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The Set

 

 

Andreas brought down his go-pro for the shoot, which was attached to a belt and wrapped around my chest. We thought about using a helmet for affixing the camera to me, but it just made me seem unnaturally tall with arms too low down my torso. The big light in my room was turned on to counteract the harsh light coming in from the window.

Ben’s makeup was a particularly funny thing to do – instead of real makeup, we used tacky face-paint, adhering to the traits of the try-hard party-animal student characters we created. It was quite horrifying really. More than quite. Especially when he rubbed ketchup on his chest and put tomato paste in his teeth. Yeesh.

 

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Ben showing the girls how it’s done

 

For the ‘leave’ and ‘psycho’ endings, we GENUINELY dropped a go-pro out of a window. we had Andreas and Dom down in the garden with a sheet, ready to catch on my cue. It felt strange to be dropping hundred’s of pounds worth of camera out of a window so casually, but the result was ace in the end. It was a struggle to not get a shot of either the sheet or me sticking my head out of the window, but we managed it after i perfected my release.

The audio taken from the go-pro was fairly hissy and tinny, so we spent a couple of hours in the newton studios re-dubbing mine and Ben’s dialogue. We used our fave vocal set up – a sennheiser 441 and a U87 – to do all the lines and as usual it worked a treat. While we were in there, we hashed together three ‘radio broadcasts’ with each member of the team contributing to one. Ben and I made a Rick and Morty style advert for wigs, Andreas did a wacky music show announcement, and Dom did a BBC style news bulletin.

 

Post Production

By Ben Jackson

The game was made in Unity. Using the code that I spent too long trying to make work. But more on that later…

First I took the footage into Adobe Premiere Pro and edited each ‘scene’ as an individual subsequence this meant that I could quickly jump in and out of scenes as well as having a master sequence that I could use to check if the edits flowed properly. I also used the master sequence to add a colour grade over the project to give it a more cinematic feel over the washed out go-pro look. A slight de-warp was applied to make the wide angle lens effect less extream.

 

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The Master sequence with multiple paths as layers

 

 

Once the editing was done it was time to head back into the studio to dub over Niall’s dialogue, (see above) this was then exported from ProTools and dropped into the corresponding sequence. In ProTools, we added compression and a slight reverb to make the voice have that ‘inside your head’ feel. We also used ProTools for the music track at the start as well as the radio adverts. It was important to get all the clips to the same level so that the user wasn’t constantly having to change their volume, which would have broken their immersion. Finally, I exported each subsequence as an h.264 file ready to import into Unity.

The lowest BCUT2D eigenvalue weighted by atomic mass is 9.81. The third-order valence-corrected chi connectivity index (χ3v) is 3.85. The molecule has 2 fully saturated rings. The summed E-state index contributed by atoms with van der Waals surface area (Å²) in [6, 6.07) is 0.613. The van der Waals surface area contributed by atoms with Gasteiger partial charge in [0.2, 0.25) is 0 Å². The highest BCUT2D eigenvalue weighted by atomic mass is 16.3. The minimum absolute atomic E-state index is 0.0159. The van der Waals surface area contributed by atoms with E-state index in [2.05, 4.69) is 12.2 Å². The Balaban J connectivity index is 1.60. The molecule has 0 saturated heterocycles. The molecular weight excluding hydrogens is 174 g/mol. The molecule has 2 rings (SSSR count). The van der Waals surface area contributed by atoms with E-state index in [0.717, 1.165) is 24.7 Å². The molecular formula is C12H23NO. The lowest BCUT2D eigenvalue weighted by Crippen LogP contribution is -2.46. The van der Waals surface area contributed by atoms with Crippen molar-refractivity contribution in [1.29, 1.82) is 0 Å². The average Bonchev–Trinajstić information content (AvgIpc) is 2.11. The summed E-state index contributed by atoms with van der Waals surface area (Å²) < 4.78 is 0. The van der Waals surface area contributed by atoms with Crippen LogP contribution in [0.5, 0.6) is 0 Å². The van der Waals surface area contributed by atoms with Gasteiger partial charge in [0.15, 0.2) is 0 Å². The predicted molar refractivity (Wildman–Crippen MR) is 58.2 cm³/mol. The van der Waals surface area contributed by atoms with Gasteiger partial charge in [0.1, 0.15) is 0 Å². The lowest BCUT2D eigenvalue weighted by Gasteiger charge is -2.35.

In Unity, I added all the files to the project. This converts them into Ogg Theora format which makes them easier to play in the unity engine. This does mean a loss in quality, but from my own experience with games, quality is pointless without a good story. (*Cough* Crysis *Cough*). To enable the videos to be seen I used the old school method of using a cube to project the image on as a texture. This meant making unlit textures for every video file I had. Note the word ‘unlit’, the first tests I did, I ended up lighting and they came out sunset red. It took a whole night of panicking before I realised… The video textures are fired using a script called run.cs, which basically says when the scene opens to play the video. Then another script called ‘Wait.js’ waits for a programmed set of time and then goes to a different scene.  I use public ‘Vars’ or variables to set the time and destination so that I could reuse the script over rewriting it. Must like Bill Gates said “Choose a lazy person to do a hard job. Because a lazy person will find an easy way to do it.”

An interactive video that follows on automatically isn’t interactive

So to fix this I added the options scene. This is just the last frame of the clip behind some 3D text which shows the options available. This is again powered by a script that can be reused to go to different places. The script also accesses the “rend.material.color” function to change the colour of the text as the user’s mouse hovers over each menu item, I then added a beep tone to the mouse up action. These are both important as they give user feedback and helps guide the user through the game without needed extra text.  Much like the pull side of the door having a handle and a push side with a push plate. Rather than both having a blooming handle!!!

Next, I chose to tackle the radio scene. This took two nights to program and still is a little broken. But the effect was worth it. The effect uses the user’s mouse position to affect the X translation of the cube acting as the tuning stick. I then use X position to test whether the stick is over one of the channels (2,5,8). If they are the white noise is turned off and the radio show is played. There is a slight lag as the files swap over but this helps the user work out where the channels are so I kept it in. As the channel plays, I also enable the click function which moves the player to the next sequence. (This is easier to say than do, See below)

 

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What my nightmares look like now

 

The final bit of coding was the camera which is just a slideshow cut up to act as a camera playback. This then cycles between images as the user hits the mouse button. At the start, if they choose to remember the go to ending ‘A’ but if they choose to go to the end of the photos they end at ‘B’. I also had to double back on myself as I realised that I disabled the mouse cursor during the radio scene so I quickly enabled the mouse after the radio scenes.